Influenza is a major cause of acute respiratory disease outbreaks in domestic pigs, highly contagious, affecting pigs and other species, including humans. When first introduced in the farm, the disease was described as a sudden onset, involving a large number of pigs (up to 100%) of various age groups (VANALSTINE, 2012). Once established in the farm (endemic form), the disease usually appears in the nursery phase in unvaccinated herds, because maternal antibodies persist until the sixth week of life (JANKE, 2000).

The enzootic circulation of virus lineages of H1N1, H1N2, and H3N2 subtypes in swine varies by continent and since 2009, includes reassortments with the pandemic H1N1 (H1N1pdm09) (VINCENT et al., 2014). Besides, recently influenza virus surveillance in pigs has revealed that influenza virus transmission from humans to swine is far more frequent than swine-to-human zoonosis, and these events are the main source of new viral diversity (NELSON & VINCENT, 2015).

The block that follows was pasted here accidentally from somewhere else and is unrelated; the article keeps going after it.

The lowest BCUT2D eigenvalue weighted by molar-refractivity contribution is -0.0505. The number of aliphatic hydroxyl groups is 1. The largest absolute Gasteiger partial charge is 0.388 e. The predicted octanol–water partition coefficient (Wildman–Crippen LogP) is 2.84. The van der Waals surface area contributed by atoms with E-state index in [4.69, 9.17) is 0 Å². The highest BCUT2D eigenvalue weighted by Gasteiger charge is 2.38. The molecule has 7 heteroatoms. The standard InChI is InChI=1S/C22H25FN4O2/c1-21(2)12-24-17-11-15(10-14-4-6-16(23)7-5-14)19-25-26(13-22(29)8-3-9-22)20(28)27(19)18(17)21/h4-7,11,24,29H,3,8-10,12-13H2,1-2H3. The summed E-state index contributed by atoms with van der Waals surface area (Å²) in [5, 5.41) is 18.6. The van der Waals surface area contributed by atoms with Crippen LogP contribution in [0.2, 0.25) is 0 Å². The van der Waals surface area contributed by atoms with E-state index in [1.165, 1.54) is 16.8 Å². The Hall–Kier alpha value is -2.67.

Serological data from other countries in wild boars (Sus scrofa) and feral pigs identified antibodies to H3N2 and H1N1 (VICENTE et al., 2002). In Brazil, wild boars samples revealed a human-like H1N2 influenza virus, with genes derived from the H1N1 pdm09 (BIONDO et al., 2014).

The commercial swine herds are constantly investigated for influenza virus infection through passive monitoring, the same does not occur in wild boars and peccaries herds. In this scenario, the present study investigated evidence of antibodies against this virus in peccaries from commercial farms in Brazil.